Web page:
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matta25

04:24AM | 12/30/01
Member Since: 12/29/01
7 lifetime posts
Bvtools
I am kind of new at routing so here goes. I have a piece of wood that is 21 inches long by 2.5 inch wide and 0.75 inches thick. The one end of the 2.5 inch side is cut to a half circle (rounded). I need to use my router table with a quarter round bit to make all the edges round.
Heres the questions I can round the straight edges fine but when it comes to that half round edge i can't get it to work good. the fence on the router table has the gap between the bit and fence where how do you rout a half circle.
any help.
Thanks

DH

06:00AM | 12/30/01
Member Since: 09/23/01
242 lifetime posts
From the sound of things I would guess that you have a round over bit with NO bearing on the end of it.
Do you have a starter pin in your router table? Remove the fence, and place the work against the pin then slowly contact the bit and work around the piece.
Remember you want to push the wood into the bit as it turns Counter Clockwise on the table.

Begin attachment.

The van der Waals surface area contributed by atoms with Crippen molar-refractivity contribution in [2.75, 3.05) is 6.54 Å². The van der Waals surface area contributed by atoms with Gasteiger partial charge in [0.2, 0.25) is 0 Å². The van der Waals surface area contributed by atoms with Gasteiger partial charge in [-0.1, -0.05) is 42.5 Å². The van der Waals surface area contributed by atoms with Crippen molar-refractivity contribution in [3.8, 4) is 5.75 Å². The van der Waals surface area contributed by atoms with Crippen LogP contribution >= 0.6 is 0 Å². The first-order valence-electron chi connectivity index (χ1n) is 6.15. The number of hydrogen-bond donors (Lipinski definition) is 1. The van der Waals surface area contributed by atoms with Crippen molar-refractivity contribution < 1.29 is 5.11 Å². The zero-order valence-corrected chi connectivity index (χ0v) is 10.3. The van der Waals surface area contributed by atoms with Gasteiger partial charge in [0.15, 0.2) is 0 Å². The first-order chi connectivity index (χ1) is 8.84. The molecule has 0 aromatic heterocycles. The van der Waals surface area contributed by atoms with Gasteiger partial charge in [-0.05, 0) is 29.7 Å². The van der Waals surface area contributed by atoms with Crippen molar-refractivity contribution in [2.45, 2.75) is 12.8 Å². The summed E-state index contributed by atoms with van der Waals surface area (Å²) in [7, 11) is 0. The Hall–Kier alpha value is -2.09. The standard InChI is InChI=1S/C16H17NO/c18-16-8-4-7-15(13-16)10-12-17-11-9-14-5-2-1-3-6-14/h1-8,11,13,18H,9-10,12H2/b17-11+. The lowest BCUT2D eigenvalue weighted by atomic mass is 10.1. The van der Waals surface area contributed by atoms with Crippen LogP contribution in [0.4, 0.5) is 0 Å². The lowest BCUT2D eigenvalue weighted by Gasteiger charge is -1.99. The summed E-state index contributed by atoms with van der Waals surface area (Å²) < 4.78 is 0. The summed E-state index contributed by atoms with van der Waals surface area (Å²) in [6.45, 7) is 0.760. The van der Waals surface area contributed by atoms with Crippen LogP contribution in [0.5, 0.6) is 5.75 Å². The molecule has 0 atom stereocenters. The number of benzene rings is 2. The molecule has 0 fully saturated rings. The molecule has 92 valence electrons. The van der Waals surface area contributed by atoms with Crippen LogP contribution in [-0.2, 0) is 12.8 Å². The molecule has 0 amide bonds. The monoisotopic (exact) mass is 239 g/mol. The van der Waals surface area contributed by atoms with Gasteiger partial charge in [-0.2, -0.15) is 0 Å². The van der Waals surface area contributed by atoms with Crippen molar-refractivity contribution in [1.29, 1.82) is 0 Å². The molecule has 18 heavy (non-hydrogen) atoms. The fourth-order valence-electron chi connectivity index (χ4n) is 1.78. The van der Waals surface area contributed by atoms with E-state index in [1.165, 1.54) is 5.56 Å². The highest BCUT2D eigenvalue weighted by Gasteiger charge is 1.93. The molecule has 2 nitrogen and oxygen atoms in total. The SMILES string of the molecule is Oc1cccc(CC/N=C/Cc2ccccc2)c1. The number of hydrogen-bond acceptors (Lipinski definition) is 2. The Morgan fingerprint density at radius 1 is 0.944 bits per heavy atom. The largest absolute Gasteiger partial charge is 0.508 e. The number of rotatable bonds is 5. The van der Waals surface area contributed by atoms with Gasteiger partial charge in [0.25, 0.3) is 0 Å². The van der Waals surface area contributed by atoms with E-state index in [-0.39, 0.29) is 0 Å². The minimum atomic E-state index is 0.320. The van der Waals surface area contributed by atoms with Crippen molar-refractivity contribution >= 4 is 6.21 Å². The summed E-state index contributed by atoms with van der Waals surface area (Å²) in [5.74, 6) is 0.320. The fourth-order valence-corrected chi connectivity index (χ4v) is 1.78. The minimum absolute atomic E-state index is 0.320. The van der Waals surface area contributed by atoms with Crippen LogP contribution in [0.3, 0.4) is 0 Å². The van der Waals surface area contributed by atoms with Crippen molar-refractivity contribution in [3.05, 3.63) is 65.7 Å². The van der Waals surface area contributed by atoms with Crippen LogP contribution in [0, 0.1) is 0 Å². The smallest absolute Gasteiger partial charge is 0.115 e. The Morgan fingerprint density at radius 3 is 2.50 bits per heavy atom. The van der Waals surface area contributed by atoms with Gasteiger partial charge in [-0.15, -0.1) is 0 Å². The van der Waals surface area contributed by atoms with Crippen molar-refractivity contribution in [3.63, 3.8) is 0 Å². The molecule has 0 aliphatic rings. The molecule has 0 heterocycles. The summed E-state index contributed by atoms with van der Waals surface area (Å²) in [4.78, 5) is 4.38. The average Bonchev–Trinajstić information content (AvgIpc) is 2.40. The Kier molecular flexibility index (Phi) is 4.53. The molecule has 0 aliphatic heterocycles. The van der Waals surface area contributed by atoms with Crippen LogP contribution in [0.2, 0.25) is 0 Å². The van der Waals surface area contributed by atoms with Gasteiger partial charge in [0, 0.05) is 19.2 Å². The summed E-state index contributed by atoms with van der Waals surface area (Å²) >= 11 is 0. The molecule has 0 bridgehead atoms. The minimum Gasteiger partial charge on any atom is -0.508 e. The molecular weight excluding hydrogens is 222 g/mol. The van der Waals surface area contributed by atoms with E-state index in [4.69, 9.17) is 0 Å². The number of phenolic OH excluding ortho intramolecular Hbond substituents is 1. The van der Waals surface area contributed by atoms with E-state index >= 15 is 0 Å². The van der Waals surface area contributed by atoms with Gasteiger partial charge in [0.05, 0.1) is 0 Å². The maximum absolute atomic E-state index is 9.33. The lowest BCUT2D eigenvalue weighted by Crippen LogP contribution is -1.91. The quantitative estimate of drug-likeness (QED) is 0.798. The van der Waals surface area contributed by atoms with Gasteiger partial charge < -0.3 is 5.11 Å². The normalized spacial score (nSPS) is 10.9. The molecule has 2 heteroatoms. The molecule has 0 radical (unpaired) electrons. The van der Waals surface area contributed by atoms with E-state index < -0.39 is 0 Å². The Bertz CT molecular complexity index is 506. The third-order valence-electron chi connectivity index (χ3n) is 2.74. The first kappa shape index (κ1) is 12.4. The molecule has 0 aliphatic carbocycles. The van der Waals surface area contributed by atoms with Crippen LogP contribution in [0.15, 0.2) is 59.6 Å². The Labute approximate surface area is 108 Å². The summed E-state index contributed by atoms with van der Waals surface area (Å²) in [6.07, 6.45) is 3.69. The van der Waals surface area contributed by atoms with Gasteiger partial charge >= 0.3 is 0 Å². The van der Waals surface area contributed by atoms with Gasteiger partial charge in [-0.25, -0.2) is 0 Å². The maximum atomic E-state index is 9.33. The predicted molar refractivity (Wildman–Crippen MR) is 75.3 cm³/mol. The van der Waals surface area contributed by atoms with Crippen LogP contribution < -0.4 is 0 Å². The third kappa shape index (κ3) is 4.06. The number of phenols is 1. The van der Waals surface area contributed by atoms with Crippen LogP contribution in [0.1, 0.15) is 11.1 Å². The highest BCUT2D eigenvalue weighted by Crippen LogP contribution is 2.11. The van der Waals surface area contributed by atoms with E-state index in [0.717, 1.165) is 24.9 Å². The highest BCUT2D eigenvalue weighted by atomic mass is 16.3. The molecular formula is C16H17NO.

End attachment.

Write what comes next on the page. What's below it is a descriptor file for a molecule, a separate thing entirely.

There are many good books on router/shapers available or see when router workshop is on PBS in your area.

matta25

06:09AM | 12/30/01
Member Since: 12/29/01
7 lifetime posts
i'm new to routing and i have alway been told there is no dump question only the one not asked so here goes:
what is a starting pin and how does it work?
Also right now i'm using a quarter round bit with a pilot on the top. shoud i get a better bit with the bearing on it.
Thanks
Matta25

DH

12:04PM | 12/30/01
Member Since: 09/23/01
242 lifetime posts
A starting pin is set in the table top to rest the work against before it contacts the router bit when doing curves, this prevents kickback.
For what you are trying to do, you may want to take the router off the table.

Bits with pilots are fine for starting out, they will burn the edge of the work if you are not careful Build your collection of bits slowly, purchase carbide bits and stay away from the inexpensive sets.

matta25

12:42PM | 12/30/01
Member Since: 12/29/01
7 lifetime posts
DH thanks for the good tips. One other thing is do you know any good books the show this procedure.
Thanks Again
Matt
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